Of all the subjects I have written about in this column, this month’s subject is perhaps the most thought – provoking and sobering. For some time, I have desired to write about the attribute of Christ-like humility. But I, at least, do not feel equipped to write about such an attribute since those who possess it to a depth much greater than I do, and who would hesitate to acknowledge that they even have it, could pen more graceful words about it than I could. I’ll therefore content myself to consider another attribute we find discussed frequently in Scripture, though it never has the Lord’s approval. Even an archangel, who at one point acquired this attribute, managed to lose forever his heavenly estate shortly thereafter. The attribute I am referring to is pride.
What is pride?
Webster’s defines pride as “conceit” or “inordinate self-esteem.” As I see it, pride is the attitude or state of mind whereby people consider themselves to be by nature of greater importance or worth than those around them. Arrogant behavior then follows.
In Ez. 28:12, we read of a certain person who had a position of title and honor. Later, he became proud of his position and then was expelled from God’s presence. While this passage applied on one level to earthly political power, many evangelical scholars conclude that it is none other than Lucifer, later known as “Satan,” who was actually described here.
What does pride
look like in action?
First, pride can produce in us the desire to rebel against authority. The workplace, for example, can become fertile ground for conceit and overconfidence. We can come to believe that we not only know how to perform our tasks better than how our superiors direct us to, but also that it is our right to knowingly disregard their instructions as we see fit.
Pride can also manifest itself in church settings, though often in disguise. Budding and talented leaders can become conceited if they are not careful to remain humble. The apostle Paul warned against elevating people into leadership positions too quickly lest they become conceited (1 Tim. 3:6). Pride can also well up in people when they come to believe that they have gained enough “experience” to carry out their ministerial responsibilities without any further need for the intercessory prayer of the saints. In contrast, Jesus constantly sought His Father’s will and guidance (Mk. 1:35, Lk. 3:21-22). Paul exhorted others to pray for him (Eph. 6:19-20, Col. 4:2-4). Lastly, those who are intellectually gifted may become conceited when they choose to engage in theological or other disputes to prove they are intelligent and well-studied.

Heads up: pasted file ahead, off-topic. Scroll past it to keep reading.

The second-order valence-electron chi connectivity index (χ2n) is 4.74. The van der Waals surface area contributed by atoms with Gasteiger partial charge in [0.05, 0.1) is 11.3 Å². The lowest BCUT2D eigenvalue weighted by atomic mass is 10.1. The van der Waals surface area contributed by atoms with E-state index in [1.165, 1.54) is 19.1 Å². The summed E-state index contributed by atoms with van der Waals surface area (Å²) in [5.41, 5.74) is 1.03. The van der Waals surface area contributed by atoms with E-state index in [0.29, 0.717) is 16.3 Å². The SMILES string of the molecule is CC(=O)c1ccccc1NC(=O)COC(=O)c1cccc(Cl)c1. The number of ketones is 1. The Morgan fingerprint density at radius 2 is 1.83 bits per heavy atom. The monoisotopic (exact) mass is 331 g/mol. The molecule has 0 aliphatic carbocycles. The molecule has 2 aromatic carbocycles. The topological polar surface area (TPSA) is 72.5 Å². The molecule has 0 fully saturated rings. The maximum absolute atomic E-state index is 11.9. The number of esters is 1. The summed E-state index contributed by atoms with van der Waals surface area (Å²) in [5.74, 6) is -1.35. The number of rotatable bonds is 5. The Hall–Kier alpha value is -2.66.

Second, we can become proud in our own private lives. Such mundane things as our driving habits or our attitudes towards others can provide the temptation to become conceited. One insidious and deceptive form of personal pride is the masquerade of false humility. This happens when a person receives a compliment but pretends as though no such compliment is needed. The person then secretly soaks up that praise, rather than simply saying “thank you” and thanking God for His grace towards them.
We can also act pridefully by rejecting those who we feel have rejected us. Now, there is a difference between genuine pride and the pain of experiencing rejection itself. Pain is real. But our response to pain makes all the difference. Do we truly continue to love someone who has rejected us, or do we begin to treat that person with personal contempt thereafter?
Finally, we can grow prideful towards God. For example, we may come to think that we needn’t forgive people any longer for particular offenses they have committed against us. Or we may believe we deserve something that God has not seen fit to bless us with, or that He should answer our prayers the way we want and when we want.
Now, it is not wrong for us to use those gifts, talents, abilities and blessings God has given us to be used for His glory. This is true if for no other reason than the fact that the Bible encourages us to use the spiritual gifts God has given us (see Rom. 12:3)
What do we do
with our pride?
If you have sensed God revealing areas of pride in your heart, thank Him for doing so, and for not leaving you ignorant of it! Then, own and confess those areas of sin God has shown you. Finally, turn away (repent) from that sin and walk in victory over it, trusting that God will give you the power to do so (see Rom. 8:9-11).
What happens when
God heals us of pride?
First, we experience God’s grace, which is given to the humble, not to the proud (James 4:6). Second, we gain the joy of loving others. Genuine love is based on humility, not pride. Third, we take our focus off ourselves and grow in our relationship with God. Fourth, we experience the adventure of seeing God’s power and glory displayed in, through and around us. Fifth, we grow in the peace of mind that comes when we no longer feel the need to impress others or worry about what others think about us apart from our personal righteousness before God.
I hope and pray that as you consider the devastating consequences of pride in our hearts, you will also remember the great and marvelous grace of God. The Bible teaches that where sin abounds, God’s grace abounds all the more (Rom. 5:12ff.). Rather than ignore whatever pride you may see in your heart, realize that God loves you and has a greater plan and purpose than to leave you as you are.
Allen can be reached at [email protected].